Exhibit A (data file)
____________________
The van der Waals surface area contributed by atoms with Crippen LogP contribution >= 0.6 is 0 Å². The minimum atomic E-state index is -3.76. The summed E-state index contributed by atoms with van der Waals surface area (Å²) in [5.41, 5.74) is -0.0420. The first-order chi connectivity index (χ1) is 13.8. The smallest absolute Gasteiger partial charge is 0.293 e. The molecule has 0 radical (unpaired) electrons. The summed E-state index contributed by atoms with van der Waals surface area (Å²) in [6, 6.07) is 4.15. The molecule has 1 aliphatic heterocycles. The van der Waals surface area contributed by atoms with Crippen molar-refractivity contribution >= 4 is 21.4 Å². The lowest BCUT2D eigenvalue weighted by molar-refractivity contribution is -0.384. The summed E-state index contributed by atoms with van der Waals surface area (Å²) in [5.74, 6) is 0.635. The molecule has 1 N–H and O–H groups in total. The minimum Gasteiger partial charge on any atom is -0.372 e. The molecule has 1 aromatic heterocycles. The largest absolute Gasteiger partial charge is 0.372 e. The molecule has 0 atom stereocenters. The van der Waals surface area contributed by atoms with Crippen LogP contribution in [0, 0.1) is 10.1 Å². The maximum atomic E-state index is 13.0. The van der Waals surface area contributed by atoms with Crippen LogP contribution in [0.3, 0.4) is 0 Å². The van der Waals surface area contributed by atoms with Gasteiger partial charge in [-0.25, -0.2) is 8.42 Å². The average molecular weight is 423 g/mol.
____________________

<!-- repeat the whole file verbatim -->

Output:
The van der Waals surface area contributed by atoms with Crippen LogP contribution >= 0.6 is 0 Å². The minimum atomic E-state index is -3.76. The summed E-state index contributed by atoms with van der Waals surface area (Å²) in [5.41, 5.74) is -0.0420. The first-order chi connectivity index (χ1) is 13.8. The smallest absolute Gasteiger partial charge is 0.293 e. The molecule has 0 radical (unpaired) electrons. The summed E-state index contributed by atoms with van der Waals surface area (Å²) in [6, 6.07) is 4.15. The molecule has 1 aliphatic heterocycles. The van der Waals surface area contributed by atoms with Crippen molar-refractivity contribution >= 4 is 21.4 Å². The lowest BCUT2D eigenvalue weighted by molar-refractivity contribution is -0.384. The summed E-state index contributed by atoms with van der Waals surface area (Å²) in [5.74, 6) is 0.635. The molecule has 1 N–H and O–H groups in total. The minimum Gasteiger partial charge on any atom is -0.372 e. The molecule has 1 aromatic heterocycles. The largest absolute Gasteiger partial charge is 0.372 e. The molecule has 0 atom stereocenters. The van der Waals surface area contributed by atoms with Crippen LogP contribution in [0, 0.1) is 10.1 Å². The maximum atomic E-state index is 13.0. The van der Waals surface area contributed by atoms with Crippen LogP contribution in [0.3, 0.4) is 0 Å². The van der Waals surface area contributed by atoms with Gasteiger partial charge in [-0.25, -0.2) is 8.42 Å². The average molecular weight is 423 g/mol.